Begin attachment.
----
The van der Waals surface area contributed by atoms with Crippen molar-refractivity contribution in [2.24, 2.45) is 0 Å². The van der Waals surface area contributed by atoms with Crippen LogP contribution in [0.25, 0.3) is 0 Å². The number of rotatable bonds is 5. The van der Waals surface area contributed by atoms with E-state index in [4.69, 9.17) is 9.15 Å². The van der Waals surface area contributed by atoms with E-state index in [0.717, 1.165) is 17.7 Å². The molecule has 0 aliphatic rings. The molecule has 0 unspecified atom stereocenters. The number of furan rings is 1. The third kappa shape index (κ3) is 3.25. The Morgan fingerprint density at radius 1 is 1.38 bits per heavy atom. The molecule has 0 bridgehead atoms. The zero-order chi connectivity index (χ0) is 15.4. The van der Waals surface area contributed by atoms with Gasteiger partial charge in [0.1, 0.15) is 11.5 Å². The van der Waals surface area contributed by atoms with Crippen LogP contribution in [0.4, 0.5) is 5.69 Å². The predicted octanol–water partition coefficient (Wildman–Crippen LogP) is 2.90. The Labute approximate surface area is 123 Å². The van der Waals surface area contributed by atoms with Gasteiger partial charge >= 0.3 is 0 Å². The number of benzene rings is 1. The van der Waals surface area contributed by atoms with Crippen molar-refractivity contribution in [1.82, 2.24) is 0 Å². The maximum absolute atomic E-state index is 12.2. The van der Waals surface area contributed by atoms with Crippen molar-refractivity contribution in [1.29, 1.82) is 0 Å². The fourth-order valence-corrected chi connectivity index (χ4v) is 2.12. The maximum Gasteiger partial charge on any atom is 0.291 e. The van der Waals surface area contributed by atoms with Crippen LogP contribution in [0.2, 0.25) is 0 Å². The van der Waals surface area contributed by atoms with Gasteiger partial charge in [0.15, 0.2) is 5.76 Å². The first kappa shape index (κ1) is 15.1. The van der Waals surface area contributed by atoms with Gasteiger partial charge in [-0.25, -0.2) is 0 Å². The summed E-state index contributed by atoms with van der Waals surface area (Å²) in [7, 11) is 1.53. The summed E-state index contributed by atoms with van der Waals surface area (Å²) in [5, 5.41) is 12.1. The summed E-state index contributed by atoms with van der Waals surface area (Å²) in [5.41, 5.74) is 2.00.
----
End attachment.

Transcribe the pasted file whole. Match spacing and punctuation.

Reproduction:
The van der Waals surface area contributed by atoms with Crippen molar-refractivity contribution in [2.24, 2.45) is 0 Å². The van der Waals surface area contributed by atoms with Crippen LogP contribution in [0.25, 0.3) is 0 Å². The number of rotatable bonds is 5. The van der Waals surface area contributed by atoms with E-state index in [4.69, 9.17) is 9.15 Å². The van der Waals surface area contributed by atoms with E-state index in [0.717, 1.165) is 17.7 Å². The molecule has 0 aliphatic rings. The molecule has 0 unspecified atom stereocenters. The number of furan rings is 1. The third kappa shape index (κ3) is 3.25. The Morgan fingerprint density at radius 1 is 1.38 bits per heavy atom. The molecule has 0 bridgehead atoms. The zero-order chi connectivity index (χ0) is 15.4. The van der Waals surface area contributed by atoms with Gasteiger partial charge in [0.1, 0.15) is 11.5 Å². The van der Waals surface area contributed by atoms with Crippen LogP contribution in [0.4, 0.5) is 5.69 Å². The predicted octanol–water partition coefficient (Wildman–Crippen LogP) is 2.90. The Labute approximate surface area is 123 Å². The van der Waals surface area contributed by atoms with Gasteiger partial charge >= 0.3 is 0 Å². The number of benzene rings is 1. The van der Waals surface area contributed by atoms with Crippen molar-refractivity contribution in [1.82, 2.24) is 0 Å². The maximum absolute atomic E-state index is 12.2. The van der Waals surface area contributed by atoms with Crippen molar-refractivity contribution in [1.29, 1.82) is 0 Å². The fourth-order valence-corrected chi connectivity index (χ4v) is 2.12. The maximum Gasteiger partial charge on any atom is 0.291 e. The van der Waals surface area contributed by atoms with Crippen LogP contribution in [0.2, 0.25) is 0 Å². The van der Waals surface area contributed by atoms with Gasteiger partial charge in [0.15, 0.2) is 5.76 Å². The first kappa shape index (κ1) is 15.1. The van der Waals surface area contributed by atoms with Gasteiger partial charge in [-0.25, -0.2) is 0 Å². The summed E-state index contributed by atoms with van der Waals surface area (Å²) in [7, 11) is 1.53. The summed E-state index contributed by atoms with van der Waals surface area (Å²) in [5, 5.41) is 12.1. The summed E-state index contributed by atoms with van der Waals surface area (Å²) in [5.41, 5.74) is 2.00.